Our Classroom Calendar consists of a Cork Billboard (paid $10 for mine) loaded with nomenclature cards and pockets that have been stapled or push pinned into place. All labels were printed on cardstock and laminated for durability. Eventually, I would love to add more elements to our board but for now, I do think we have more than enough covered. I even wondered if I should really include the phases of the Moon on our board but as Zahavah is smitten with the natural satellite, I decided to put it on. Next year, I am hoping to make room/add a board extension for a News pocket and possibly a Conversation Starter/Prompt or Question pocket. It's not that I feel "Z" is too young for these this year; it's simply that the board is already borderline overwhelming for a 2.5 year old. News and conversations can still be done if need be that day without having yet another colorful pocket on the already somewhat busy board.

Calendar Pointers
Zahavah and Adrian woke up one morning and discovered the calendar!
They were thrilled and cannot wait for September now...

Overall, the calendar is intended for use during our "circle time" as an everyday history tool. I tried to make it as interactive as possible with a little charm  (we're using an actual Murano glass wine charm) to move from day to day on the big calendar. I also made a bookmark to slide into the day of the week pocket. In the future, two more bookmarks will be added (yesterday and tomorrow). Every so often, Zahavah will also get to change the big month of the year card, season card, and phase of the Moon card. Of course, everyday, she'll be responsible for checking out the weather and choosing the appropriate weather card and putting it on our board. 

Day of the Month Charm   Day of the Week Clip
Murano Wine Charm and plastic Paper Clip moving day to day

Interested in the cards themselves? I thought you might! Here is where I got mine...

Phases of the Moon - Free at Montessori for Learning
I honestly thought these were the best around. They truly show the moon is half bright and half obscured when it's in its first quarter for example. Most cards made it look like the Moon was half gone in that phase and it's just not realistic. From where I am on Earth, I still can see the Moon, it's just not as bright when it's partly obscured for example.

Seasons of the Year - KHT Montessori History Album (Album is $20)
I truly love how Karen Tyler did her Seasons cards. They show the same scenery but during a different season. Simply brilliant. On top of that the setting is simple so you truly notice how the seasons have changed the nature surrounding it. I already owned the album so I simply decided to use these cards for our board but you could do the same. I eventually would love to make my own if I find a sweet spot to photograph for a good change of season. Too bad we left New England! :(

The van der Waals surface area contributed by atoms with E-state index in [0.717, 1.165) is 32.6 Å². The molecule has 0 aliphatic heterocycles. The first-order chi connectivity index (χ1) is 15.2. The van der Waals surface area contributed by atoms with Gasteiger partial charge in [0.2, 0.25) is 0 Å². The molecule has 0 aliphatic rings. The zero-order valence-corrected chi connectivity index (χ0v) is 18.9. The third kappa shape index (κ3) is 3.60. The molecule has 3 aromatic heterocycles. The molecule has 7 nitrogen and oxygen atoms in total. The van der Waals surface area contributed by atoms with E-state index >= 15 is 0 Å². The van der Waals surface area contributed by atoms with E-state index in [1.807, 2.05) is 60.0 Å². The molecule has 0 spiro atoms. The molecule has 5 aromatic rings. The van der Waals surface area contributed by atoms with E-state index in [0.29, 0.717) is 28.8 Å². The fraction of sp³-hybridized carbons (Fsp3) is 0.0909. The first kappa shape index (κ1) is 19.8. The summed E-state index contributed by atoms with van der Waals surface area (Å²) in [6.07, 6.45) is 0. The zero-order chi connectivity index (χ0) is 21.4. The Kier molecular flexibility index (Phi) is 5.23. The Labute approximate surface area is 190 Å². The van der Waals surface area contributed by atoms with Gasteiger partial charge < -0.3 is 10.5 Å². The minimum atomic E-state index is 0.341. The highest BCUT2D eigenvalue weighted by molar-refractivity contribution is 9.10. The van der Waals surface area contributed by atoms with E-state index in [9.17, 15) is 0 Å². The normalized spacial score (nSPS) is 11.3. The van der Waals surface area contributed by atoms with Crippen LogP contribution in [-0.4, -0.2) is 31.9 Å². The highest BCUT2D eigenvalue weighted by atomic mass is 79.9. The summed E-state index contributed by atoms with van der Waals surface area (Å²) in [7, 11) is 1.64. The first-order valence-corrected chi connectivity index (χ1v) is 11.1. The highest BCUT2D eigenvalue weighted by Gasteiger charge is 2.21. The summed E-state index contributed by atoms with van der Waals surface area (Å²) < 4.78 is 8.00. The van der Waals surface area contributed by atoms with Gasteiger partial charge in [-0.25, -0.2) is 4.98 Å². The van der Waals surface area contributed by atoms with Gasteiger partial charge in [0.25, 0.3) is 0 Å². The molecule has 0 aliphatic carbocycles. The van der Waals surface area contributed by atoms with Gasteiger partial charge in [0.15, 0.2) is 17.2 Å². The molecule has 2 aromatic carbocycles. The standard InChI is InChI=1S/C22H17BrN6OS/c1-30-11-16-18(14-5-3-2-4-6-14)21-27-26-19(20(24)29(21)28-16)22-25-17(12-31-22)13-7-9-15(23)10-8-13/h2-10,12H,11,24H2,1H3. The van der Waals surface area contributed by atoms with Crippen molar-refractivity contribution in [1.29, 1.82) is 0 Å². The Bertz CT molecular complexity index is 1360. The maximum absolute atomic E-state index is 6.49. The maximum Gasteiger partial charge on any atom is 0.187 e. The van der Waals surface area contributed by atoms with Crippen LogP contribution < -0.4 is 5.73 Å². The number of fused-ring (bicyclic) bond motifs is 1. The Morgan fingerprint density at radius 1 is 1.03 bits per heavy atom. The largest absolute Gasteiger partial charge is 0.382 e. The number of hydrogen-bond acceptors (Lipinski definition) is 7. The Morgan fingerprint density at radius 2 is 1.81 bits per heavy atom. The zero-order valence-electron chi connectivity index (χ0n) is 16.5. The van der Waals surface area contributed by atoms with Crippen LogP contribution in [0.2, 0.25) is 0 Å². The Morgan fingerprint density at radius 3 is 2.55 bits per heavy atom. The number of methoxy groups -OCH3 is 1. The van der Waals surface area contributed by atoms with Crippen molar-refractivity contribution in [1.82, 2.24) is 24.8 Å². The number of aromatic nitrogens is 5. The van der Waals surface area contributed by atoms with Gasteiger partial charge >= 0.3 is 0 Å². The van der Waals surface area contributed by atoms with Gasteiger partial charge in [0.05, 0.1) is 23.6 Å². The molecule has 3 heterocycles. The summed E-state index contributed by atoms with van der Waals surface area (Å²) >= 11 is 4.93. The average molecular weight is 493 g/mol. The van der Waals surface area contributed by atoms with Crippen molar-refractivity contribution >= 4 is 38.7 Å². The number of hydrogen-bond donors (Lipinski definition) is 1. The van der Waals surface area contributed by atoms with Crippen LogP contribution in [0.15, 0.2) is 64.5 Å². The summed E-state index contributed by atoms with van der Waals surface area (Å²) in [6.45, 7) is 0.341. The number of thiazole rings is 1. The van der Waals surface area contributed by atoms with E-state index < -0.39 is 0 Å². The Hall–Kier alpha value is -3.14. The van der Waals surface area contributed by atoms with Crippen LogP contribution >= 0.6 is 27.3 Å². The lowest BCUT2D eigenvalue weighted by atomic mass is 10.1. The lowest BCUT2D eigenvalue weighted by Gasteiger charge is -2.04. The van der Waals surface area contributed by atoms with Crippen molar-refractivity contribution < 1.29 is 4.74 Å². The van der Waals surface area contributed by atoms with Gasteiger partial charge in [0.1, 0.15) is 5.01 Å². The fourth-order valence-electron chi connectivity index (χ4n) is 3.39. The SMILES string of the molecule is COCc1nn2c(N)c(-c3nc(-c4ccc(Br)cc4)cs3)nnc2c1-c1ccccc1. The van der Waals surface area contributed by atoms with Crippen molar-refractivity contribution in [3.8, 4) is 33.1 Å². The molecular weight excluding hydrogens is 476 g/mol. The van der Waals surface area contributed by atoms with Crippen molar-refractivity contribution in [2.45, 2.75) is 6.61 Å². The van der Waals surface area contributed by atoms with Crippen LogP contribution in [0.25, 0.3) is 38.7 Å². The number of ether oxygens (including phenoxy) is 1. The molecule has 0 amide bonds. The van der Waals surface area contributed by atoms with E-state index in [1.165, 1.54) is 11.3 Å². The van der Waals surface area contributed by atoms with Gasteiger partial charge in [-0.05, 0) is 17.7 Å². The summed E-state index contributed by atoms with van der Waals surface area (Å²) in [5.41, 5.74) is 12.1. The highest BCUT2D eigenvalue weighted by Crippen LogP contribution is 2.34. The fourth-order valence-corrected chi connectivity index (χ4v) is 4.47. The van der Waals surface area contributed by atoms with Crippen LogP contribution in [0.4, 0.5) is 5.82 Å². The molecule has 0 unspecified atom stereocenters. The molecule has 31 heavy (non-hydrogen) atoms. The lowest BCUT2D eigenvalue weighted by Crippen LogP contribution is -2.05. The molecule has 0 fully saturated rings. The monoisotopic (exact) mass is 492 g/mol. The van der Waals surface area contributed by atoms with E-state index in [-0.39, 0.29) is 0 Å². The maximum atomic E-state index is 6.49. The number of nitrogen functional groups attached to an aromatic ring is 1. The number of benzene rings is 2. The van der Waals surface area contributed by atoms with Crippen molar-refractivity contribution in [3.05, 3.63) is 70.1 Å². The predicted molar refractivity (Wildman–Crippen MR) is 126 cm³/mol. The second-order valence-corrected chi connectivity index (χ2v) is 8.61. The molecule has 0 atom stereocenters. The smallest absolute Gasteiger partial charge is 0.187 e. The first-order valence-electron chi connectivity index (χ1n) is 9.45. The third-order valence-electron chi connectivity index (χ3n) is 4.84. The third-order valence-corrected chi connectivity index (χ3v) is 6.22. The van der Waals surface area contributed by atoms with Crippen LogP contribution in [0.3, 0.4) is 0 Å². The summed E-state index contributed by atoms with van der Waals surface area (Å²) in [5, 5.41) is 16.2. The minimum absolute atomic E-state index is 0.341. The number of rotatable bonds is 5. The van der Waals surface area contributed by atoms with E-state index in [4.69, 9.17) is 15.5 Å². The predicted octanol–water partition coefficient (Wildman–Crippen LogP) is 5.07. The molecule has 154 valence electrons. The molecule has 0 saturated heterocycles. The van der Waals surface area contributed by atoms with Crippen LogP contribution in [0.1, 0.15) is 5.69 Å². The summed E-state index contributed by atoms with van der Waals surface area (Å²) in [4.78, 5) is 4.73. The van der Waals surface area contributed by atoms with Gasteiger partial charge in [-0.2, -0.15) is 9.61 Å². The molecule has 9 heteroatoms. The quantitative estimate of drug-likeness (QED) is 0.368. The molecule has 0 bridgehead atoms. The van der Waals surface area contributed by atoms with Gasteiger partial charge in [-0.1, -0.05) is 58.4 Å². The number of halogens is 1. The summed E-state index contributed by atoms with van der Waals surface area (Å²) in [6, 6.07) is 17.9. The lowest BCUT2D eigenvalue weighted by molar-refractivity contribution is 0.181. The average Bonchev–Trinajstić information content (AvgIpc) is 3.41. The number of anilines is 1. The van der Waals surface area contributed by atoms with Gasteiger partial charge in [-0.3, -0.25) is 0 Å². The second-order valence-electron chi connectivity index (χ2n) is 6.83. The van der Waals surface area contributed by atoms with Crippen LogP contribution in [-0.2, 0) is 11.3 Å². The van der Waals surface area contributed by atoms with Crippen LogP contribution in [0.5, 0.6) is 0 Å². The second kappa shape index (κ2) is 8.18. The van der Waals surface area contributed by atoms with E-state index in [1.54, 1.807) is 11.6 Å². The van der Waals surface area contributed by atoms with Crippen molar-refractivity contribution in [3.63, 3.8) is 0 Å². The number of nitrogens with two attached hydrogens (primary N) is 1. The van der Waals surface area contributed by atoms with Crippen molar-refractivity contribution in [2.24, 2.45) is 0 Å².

Weather Cards - Sorting Sprinkles
I made these a while back during my son's preschool weather week. I selected the ones I knew we would use and put aside the ones I knew we would not (no sandstorms here). I also added a "partly cloudy" card to the selection. Overall, I kept the selection limited (sunny, cloudy, partly cloudy, rain, thunderstorms, snow, and fog because believe it or not...we get that a lot). I know a lot of you have shown interest in getting a set of these when I first posted about them but truth is, I did not take these pictures and most of them are probably copyrighted; as such I prefer to keep them for my own personal use until I investigate the matter further. :)

Calendar Cards - Free at Counting Coconuts
I'd love to make my own one day but for now, I'm a bit pressed by time and well, somewhat challenged when it comes to editing... :) Besides, some people are truly talented in that domain and provide theirs free of charge so I decided that for now, I'd use theirs. Counting Coconuts has several themed cards available for download so I do believe I'll try to change mine monthly and pick a theme that follows what we're studying that month.

Calendar Billboard Close-Up
Close-up of the Board...with an admiring Adrian...
who sat and sat pondering why I hadn't put August on the board

So how are you preparing for the upcoming school year? Do you also have a Calendar like we do this year? How does it differ? I'd love to hear from you!

* * *

Your comments make my day ! 
(Please note : comments won't be visible until after my approval!)

* * *

Today, I'm happily linking up to

If you would like me to link up with you, please don't hesitate to ask, it might take me a week or two, but I generally do!